At Officer Coonrod’s request, Detective Baumhover responded to the scene and arrived at the scene at approximately 14:30 (13 Aug). Upon arrival, Detective Baumhover was briefed by Officer Coonrod and learned that Shanann’s personal effects, such as her cellphone, purse, wallet, and medication were located in the house. Upon entering the house, Detective Baumhover observed Shanann’s purse on a kitchen counter and a suitcase located at the bottom of the stairs leading up to the bedroom. A pair of women’s shoes were located close to the front door. Upstairs, Detective Baumhover observed that the bed in the master’s bedroom was stripped of its bedding, which was lying on the floor. Both Officer Coonrod and Detective Baumhover checked the bedding for foul play but found nothing to suggest as much. In a loft area, they located Shanann’s cellphone between two cushions of a sofa in the loft area.
On Detective Baumhover’s request, Chris walked them through the timeline again. He now stated that while Shannan arrived at around 2 am, they had the emotional conversation at about 4 am.
The neighbour’s video footage shows Nicole’s vehicle departing from the Watts residence at 01:48 am (Nicole dropped Shanann off at the house after fetching her from the airport). The video footage also shows Chris’s truck backing into the driveway at around 05:27, leaving a few minutes later.
The next day, 14 August, at approximately 07:00, Detective Baumhover learned that Shanann and the children had not returned to the residence. Detective Baumhover requested an immediate press release to be issued and initiated assistance from CBI and ultimately the FBI.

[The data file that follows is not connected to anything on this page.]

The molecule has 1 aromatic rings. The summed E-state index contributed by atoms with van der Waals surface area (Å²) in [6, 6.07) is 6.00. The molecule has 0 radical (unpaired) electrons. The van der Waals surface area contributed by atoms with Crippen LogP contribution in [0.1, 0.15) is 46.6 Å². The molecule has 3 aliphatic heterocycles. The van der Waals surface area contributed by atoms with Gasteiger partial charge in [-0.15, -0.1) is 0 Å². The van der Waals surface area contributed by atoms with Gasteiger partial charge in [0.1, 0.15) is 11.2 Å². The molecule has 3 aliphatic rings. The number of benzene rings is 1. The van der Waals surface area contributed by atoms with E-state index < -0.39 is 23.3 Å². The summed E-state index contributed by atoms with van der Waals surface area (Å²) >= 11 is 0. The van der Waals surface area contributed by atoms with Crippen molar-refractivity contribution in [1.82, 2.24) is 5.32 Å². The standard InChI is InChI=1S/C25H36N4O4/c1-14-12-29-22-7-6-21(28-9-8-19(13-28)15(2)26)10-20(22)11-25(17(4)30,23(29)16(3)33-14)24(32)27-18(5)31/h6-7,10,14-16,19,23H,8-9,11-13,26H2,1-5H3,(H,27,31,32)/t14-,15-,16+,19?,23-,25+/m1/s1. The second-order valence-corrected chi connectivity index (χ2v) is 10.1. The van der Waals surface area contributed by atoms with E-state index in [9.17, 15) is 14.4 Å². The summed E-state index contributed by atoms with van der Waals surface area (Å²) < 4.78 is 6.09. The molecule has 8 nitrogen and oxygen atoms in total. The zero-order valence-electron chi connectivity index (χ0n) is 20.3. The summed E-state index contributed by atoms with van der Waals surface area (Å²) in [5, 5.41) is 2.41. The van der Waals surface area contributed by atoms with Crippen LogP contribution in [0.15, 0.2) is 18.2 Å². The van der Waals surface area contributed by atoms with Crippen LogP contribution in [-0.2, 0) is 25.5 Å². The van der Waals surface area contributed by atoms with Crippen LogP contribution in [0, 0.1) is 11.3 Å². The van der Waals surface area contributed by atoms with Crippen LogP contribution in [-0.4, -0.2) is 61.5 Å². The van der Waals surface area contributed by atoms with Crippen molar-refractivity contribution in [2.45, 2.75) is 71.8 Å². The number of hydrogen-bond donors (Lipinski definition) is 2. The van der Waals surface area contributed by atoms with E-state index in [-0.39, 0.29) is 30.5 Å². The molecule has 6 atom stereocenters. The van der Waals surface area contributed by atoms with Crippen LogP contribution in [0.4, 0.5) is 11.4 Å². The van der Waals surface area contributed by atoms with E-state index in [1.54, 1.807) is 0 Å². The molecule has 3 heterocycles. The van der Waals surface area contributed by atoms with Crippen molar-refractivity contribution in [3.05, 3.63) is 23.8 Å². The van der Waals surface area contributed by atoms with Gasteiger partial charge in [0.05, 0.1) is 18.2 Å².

A two-day investigation revealed that Chris was actively involved in an affair with a co-worker, which he denied in the previous interviews.
Chris confessed that after he told Shanann that he wanted a separation he walked downstairs for a moment, and when he returned he saw their one child sprawled out on her bed, blue in the face, and that Shanann was actively strangling their other child. Chris said he went into rage and ultimately strangled Shanann to death. He then loaded all three bodies on the back of his work truck and took them to and oil work site where he buried Shanann near two oil tanks and dumped the girls inside the tanks.
Chris was presented with an aerial photograph of the tank battery area and identified three separate locations in which he placed the bodies.
Drone searches were done over the area. At approximately 16:15 on the 14th investigators spotted a bedsheet in the field near the tank battery. The sheet matched the pattern of several pillowcases and a top sheet recovered from a kitchen trash can from the Watts residence earlier that day. The drone search also revealed fresh movement of dirt consistent with a clandestine grave near the oil tanks.